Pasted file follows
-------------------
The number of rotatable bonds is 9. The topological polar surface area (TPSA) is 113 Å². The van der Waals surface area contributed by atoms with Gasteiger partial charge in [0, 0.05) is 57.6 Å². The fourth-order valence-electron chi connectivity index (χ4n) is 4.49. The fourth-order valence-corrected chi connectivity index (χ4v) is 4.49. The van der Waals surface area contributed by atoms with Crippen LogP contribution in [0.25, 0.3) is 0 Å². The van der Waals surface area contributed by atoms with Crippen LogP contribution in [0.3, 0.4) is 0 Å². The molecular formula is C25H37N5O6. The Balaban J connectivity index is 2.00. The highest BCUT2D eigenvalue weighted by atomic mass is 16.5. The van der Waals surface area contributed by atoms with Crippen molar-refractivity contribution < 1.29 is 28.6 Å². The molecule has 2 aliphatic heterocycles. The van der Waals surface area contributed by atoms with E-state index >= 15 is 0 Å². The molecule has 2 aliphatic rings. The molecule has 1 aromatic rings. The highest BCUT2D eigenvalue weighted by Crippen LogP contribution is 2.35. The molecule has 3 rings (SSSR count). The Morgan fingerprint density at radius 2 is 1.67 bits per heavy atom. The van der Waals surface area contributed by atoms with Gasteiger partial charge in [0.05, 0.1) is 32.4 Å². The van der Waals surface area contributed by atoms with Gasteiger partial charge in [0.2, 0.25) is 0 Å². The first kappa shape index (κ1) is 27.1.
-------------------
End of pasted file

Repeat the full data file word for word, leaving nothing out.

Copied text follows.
The number of rotatable bonds is 9. The topological polar surface area (TPSA) is 113 Å². The van der Waals surface area contributed by atoms with Gasteiger partial charge in [0, 0.05) is 57.6 Å². The fourth-order valence-electron chi connectivity index (χ4n) is 4.49. The fourth-order valence-corrected chi connectivity index (χ4v) is 4.49. The van der Waals surface area contributed by atoms with Crippen LogP contribution in [0.25, 0.3) is 0 Å². The van der Waals surface area contributed by atoms with Crippen LogP contribution in [0.3, 0.4) is 0 Å². The molecular formula is C25H37N5O6. The Balaban J connectivity index is 2.00. The highest BCUT2D eigenvalue weighted by atomic mass is 16.5. The van der Waals surface area contributed by atoms with Crippen molar-refractivity contribution < 1.29 is 28.6 Å². The molecule has 2 aliphatic heterocycles. The van der Waals surface area contributed by atoms with E-state index >= 15 is 0 Å². The molecule has 2 aliphatic rings. The molecule has 1 aromatic rings. The highest BCUT2D eigenvalue weighted by Crippen LogP contribution is 2.35. The molecule has 3 rings (SSSR count). The Morgan fingerprint density at radius 2 is 1.67 bits per heavy atom. The van der Waals surface area contributed by atoms with Gasteiger partial charge in [0.05, 0.1) is 32.4 Å². The van der Waals surface area contributed by atoms with Gasteiger partial charge in [0.2, 0.25) is 0 Å². The first kappa shape index (κ1) is 27.1.